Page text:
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J Telemed Telecare. 2004;10(4):187-92.

Videoconferencing in child and adolescent telepsychiatry: a systematic review of the literature.

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  • 1Clinic of Child Psychiatry, Department of Paediatrics, Oulu University Hospital, Finland. lilli.pesamaa@oulu.fi

Abstract

A systematic review of child and adolescent telepsychiatry was conducted. It was based on a search of the electronic databases MEDLINE and PsycINFO covering the period 1966 to June 2003. Studies were selected for review if they concerned videoconferencing for patient care or consultation, evaluated a clinical service or education, or assessed satisfaction with videoconferences. Twenty-seven articles were identified that fulfilled the selection criteria. These comprised two reports of randomized controlled experiments, 10 of descriptive questionnaire studies or observational surveys, seven case studies and eight other reports. Only three of the studies presented some calculations of cost-effectiveness. When classified by 'Quality of Evidence' criteria, only two studies were in category I (the highest), one was in II-2 and the rest fell into category III (the lowest). Most studies of child and adolescent telepsychiatry examined satisfaction with videoconferencing or described programmes or care regimens. Videoconferencing seemed to improve the accessibility of services and served an educational function. Some papers also mentioned savings in time, costs and travel. Problems with non-verbal communication and the audiovisual quality of the videoconference were mentioned as drawbacks. Telepsychiatry therefore seems to offer several benefits, at least in sparsely populated regions. Well designed and properly controlled trials are required to evaluate the clinical value of this promising method in child psychiatry, where there is a constantly increasing need for services.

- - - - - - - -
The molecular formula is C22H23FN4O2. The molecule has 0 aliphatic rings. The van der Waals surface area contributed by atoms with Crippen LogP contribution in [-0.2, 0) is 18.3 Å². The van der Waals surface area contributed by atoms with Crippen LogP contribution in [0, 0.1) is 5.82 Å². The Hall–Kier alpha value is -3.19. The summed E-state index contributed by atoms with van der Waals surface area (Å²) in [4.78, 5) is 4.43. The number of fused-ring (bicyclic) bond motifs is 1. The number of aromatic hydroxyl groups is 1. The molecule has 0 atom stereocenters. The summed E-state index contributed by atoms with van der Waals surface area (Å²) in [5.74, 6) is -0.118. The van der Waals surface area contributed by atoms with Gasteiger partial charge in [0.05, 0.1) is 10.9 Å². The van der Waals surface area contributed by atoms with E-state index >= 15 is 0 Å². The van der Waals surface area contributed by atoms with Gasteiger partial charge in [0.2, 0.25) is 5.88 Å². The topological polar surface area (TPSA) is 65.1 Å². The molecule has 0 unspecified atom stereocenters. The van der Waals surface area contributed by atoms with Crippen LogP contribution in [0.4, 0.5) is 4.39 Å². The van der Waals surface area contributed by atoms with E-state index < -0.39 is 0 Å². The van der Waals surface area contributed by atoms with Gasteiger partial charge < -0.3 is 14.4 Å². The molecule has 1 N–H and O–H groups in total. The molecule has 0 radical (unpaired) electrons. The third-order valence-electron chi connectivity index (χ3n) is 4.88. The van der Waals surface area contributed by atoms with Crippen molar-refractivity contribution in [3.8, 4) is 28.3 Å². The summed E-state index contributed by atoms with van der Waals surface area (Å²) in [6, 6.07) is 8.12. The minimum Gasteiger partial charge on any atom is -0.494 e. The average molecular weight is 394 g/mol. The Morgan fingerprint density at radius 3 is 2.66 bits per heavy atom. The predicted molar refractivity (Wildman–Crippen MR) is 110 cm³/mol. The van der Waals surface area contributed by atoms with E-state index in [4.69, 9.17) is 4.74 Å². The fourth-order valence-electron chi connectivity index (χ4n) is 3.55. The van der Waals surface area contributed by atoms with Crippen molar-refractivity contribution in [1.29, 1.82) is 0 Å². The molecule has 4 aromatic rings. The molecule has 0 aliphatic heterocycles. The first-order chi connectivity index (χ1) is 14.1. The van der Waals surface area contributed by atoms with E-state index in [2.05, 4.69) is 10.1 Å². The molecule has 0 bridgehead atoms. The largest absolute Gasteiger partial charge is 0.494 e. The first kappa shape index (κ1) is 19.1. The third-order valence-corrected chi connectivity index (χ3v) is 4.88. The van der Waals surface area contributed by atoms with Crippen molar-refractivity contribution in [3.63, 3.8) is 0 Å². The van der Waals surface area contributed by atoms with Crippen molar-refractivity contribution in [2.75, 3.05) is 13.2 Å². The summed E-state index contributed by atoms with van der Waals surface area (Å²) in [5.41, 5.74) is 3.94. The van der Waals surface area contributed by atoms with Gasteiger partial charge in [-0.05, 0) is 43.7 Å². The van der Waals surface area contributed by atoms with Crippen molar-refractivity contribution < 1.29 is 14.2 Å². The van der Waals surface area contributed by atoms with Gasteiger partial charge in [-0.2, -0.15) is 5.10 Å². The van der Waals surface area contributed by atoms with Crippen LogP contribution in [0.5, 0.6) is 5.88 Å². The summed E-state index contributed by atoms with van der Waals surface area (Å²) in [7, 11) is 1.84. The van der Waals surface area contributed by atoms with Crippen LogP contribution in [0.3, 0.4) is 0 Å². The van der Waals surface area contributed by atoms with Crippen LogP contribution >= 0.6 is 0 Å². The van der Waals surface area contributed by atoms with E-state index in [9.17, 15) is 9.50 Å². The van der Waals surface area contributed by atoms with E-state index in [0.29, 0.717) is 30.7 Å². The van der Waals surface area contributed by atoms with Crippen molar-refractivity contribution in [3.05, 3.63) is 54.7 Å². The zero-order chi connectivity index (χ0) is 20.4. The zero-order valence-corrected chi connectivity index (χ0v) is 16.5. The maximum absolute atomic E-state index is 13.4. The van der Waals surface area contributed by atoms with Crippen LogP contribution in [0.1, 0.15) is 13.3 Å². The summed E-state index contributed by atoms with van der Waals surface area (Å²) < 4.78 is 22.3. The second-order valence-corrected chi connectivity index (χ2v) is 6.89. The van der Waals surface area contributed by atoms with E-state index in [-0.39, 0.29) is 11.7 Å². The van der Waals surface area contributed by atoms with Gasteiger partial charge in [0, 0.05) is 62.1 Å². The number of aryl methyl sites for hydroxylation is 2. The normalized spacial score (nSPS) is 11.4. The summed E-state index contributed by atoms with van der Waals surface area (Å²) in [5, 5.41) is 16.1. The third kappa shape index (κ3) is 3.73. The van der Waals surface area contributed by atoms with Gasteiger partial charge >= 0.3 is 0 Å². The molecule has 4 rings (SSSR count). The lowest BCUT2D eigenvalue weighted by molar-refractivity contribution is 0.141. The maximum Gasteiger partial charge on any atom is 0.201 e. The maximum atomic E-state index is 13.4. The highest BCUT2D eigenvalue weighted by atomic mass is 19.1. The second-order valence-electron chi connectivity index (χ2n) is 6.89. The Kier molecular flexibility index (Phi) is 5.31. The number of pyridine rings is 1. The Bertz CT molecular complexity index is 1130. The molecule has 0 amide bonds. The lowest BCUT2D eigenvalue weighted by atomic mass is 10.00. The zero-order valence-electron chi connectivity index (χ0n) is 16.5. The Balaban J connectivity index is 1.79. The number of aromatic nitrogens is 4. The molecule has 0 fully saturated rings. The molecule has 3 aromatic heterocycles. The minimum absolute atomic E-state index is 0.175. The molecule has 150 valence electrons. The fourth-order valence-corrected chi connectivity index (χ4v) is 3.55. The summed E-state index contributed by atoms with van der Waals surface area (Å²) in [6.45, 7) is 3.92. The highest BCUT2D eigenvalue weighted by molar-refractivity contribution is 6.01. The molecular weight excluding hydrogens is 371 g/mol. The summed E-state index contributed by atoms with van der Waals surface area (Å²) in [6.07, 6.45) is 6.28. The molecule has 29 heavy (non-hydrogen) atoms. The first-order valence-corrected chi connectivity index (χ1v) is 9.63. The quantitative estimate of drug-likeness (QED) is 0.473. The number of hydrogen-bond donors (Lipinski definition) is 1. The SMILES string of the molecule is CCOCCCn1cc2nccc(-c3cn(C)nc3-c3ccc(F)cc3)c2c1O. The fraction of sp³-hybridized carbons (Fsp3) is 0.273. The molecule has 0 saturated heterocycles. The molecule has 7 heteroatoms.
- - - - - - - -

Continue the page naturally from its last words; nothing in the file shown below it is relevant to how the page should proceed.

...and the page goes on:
PMID:
15273027
[PubMed - indexed for MEDLINE]
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